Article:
Please note: Even though one might get the impression that Gertrud Schiller wrote these
words in her book, she did not do so.  No one specifically says she did. But in reading
three posting to which links are provided, one could think so.  I did. I stand corrected.

imageYesterday, Ana Enrico, citing Gertrud Schiller, Iconography of Christian Art, Vol. 2, posted these words in the Shroud Guild Facebook page:

11th century ivory – within a hundred years of the arrival of the Edessa Icon Byzantine art suddenly produces Lamentation art forms showing Jesus laid out on a large shroud in a manner resembling the Turin Shroud. Why?

imageThat sounded familiar. I have not seen the book – a used copy can be had for $325 through Amazon – so where had I seen this quoation? Ah, yes, Colin Berry had quoted those words in his blog back in December in a posting entitled, The definitive answer to the Shroud of Turin is plain for all to see in 400 year old paintings. He kindly provided a link to an article, The Shroud of Turin’s Earlier History: Part Three: The Shroud of Constantinople, in the Associates for Biblical Research site. There is some good reading there, particularly on this topic starting about 2/5 of the way down the webpage.

I know we have been over this ground before. But I thought the question that Schiller poses – Why? – was particularly interesting.

Here are abstracts and links to the various parts of this series at on the Shroud of Turin at the Associates for Biblical Research:

The Shroud of Turin’s Earlier History: Part One: To Edessa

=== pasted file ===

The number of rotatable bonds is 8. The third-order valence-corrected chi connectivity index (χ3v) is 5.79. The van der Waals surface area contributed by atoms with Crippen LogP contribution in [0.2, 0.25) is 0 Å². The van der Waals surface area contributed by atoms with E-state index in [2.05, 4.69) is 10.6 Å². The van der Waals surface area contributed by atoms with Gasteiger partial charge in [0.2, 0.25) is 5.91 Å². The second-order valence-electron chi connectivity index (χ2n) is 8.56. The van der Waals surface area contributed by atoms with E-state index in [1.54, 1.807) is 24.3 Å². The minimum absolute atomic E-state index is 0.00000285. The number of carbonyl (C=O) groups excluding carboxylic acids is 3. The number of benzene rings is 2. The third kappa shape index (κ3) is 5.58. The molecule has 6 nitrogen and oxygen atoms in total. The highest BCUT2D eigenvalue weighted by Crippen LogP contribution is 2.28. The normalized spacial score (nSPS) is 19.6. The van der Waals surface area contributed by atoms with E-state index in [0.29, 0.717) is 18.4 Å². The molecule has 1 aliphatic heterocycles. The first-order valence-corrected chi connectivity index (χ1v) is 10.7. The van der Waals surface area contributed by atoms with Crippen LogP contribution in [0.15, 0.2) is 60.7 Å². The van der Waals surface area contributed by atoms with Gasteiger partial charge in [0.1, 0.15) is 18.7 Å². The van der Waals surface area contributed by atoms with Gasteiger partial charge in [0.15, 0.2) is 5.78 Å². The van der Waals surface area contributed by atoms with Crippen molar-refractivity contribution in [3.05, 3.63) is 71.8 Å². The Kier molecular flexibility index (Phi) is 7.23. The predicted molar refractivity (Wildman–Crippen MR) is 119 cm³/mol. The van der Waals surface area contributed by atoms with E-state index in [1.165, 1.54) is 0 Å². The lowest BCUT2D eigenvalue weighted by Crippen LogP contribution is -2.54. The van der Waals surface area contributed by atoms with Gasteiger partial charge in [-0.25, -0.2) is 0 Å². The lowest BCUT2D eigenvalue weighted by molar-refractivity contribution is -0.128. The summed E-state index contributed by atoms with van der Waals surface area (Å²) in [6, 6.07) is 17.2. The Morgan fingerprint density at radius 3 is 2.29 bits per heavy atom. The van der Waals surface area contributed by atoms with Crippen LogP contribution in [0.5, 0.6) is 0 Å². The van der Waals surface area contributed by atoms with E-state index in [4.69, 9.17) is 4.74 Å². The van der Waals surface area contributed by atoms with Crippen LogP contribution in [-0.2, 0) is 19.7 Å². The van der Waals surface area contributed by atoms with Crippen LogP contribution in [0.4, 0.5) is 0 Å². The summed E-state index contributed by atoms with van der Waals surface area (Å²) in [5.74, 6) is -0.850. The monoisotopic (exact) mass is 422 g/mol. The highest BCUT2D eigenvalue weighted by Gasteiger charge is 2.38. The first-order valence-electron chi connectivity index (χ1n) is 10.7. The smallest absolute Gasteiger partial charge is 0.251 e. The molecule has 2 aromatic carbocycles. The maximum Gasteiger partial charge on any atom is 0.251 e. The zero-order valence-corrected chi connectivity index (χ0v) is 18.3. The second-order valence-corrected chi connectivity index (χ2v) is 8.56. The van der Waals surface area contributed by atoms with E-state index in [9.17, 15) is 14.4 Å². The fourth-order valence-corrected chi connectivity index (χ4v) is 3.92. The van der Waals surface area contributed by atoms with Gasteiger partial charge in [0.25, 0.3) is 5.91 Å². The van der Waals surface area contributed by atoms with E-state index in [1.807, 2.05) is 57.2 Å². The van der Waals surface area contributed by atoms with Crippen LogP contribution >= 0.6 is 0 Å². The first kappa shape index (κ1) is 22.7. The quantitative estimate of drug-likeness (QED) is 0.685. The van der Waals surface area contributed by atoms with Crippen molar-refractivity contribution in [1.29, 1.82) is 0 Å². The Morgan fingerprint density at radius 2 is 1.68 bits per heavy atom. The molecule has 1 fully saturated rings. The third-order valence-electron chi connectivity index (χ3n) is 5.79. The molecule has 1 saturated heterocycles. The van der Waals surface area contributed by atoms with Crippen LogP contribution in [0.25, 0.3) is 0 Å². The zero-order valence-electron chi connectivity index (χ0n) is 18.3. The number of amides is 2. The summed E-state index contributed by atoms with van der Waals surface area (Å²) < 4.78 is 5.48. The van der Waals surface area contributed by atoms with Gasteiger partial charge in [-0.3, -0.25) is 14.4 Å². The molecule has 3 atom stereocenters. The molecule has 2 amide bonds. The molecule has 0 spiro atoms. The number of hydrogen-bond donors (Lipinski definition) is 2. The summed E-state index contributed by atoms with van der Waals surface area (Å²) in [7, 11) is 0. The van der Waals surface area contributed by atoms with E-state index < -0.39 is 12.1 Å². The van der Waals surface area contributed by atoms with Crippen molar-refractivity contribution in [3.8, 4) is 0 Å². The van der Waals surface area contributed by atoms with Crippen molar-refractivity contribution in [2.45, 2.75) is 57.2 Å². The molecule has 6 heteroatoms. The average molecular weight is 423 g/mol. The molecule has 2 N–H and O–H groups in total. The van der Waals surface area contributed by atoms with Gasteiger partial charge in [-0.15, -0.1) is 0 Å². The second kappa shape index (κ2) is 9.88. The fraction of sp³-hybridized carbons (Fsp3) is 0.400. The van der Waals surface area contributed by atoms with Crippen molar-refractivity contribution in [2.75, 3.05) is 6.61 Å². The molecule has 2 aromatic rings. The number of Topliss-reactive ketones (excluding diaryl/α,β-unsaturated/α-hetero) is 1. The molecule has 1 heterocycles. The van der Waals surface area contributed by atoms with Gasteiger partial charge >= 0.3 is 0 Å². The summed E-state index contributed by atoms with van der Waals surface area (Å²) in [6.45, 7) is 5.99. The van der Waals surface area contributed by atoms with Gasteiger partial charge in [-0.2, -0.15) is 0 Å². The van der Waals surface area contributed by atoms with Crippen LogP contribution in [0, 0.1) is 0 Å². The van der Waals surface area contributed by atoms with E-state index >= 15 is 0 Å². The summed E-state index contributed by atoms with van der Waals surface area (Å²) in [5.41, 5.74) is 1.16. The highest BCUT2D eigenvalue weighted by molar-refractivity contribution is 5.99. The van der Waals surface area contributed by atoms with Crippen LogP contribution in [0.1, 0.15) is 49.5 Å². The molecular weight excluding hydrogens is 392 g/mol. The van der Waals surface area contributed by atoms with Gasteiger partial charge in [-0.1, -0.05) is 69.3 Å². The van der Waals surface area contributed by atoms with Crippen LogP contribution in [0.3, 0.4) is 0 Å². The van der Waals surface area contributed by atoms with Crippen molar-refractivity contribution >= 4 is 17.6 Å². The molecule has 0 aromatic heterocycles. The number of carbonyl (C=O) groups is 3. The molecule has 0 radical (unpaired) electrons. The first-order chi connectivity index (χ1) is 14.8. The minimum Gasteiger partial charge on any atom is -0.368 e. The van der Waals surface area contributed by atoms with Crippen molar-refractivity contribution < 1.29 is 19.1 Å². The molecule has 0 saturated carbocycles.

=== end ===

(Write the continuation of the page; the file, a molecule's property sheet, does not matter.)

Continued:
If Biblical Archaeology is defined loosely as “the study of the ancient things related to the Bible,” then surely the sindon, linen used to wrap Jesus’ body in death, has to be of interest. Most informed Christians now know that there is a serious candidate, the Shroud of Turin.

The Shroud of Turin’s Earlier History: Part Two: To the Great City

The Shroud of Turin’s Earlier History is a four part review of the historical evidence for the Shroud of Turin from the 1st century to the beginning of the 15th. In Part 1 a mysterious picture slowly emerges from antiquity as a cloth on which Jesus supposedly imprints his face and sends to a king in the northern Mesopotamian city of Edessa. But during the 8th through 10th centuries additional evidence suggests that this is a large, folded cloth depicting Christ’s full, bloodied body.

The Shroud of Turin’s Earlier History: Part Three: The Shroud of Constantinople

Part 1 of this survey began an admittedly sympathetic summary of Ian Wilson’s theory (updated) that Jesus’ NT burial shroud was quietly preserved from antiquity, but only gradually introduced into Christian traditions as The Holy Image of Edessa. This was a famous cloth on which Jesus supposedly imprinted his face and sent to 1st century King Abgar V in Edessa (modern Urfa in Turkey.

The Shroud of Turin’s Earlier History: Part 4: To Little Lirey

This final part of the Shroud of Turin’s Earlier History addresses the means by which it left Constantinople in the east (in or not long after 1204) and reappeared about 150 years later in the little village of Lirey, France. The relic’s “good” history is acknowledged by almost all to begin about 1355 when a minor French nobleman with an outstanding reputation, Geoffrey de Charny, is believed to be the cloth’s first certain owner…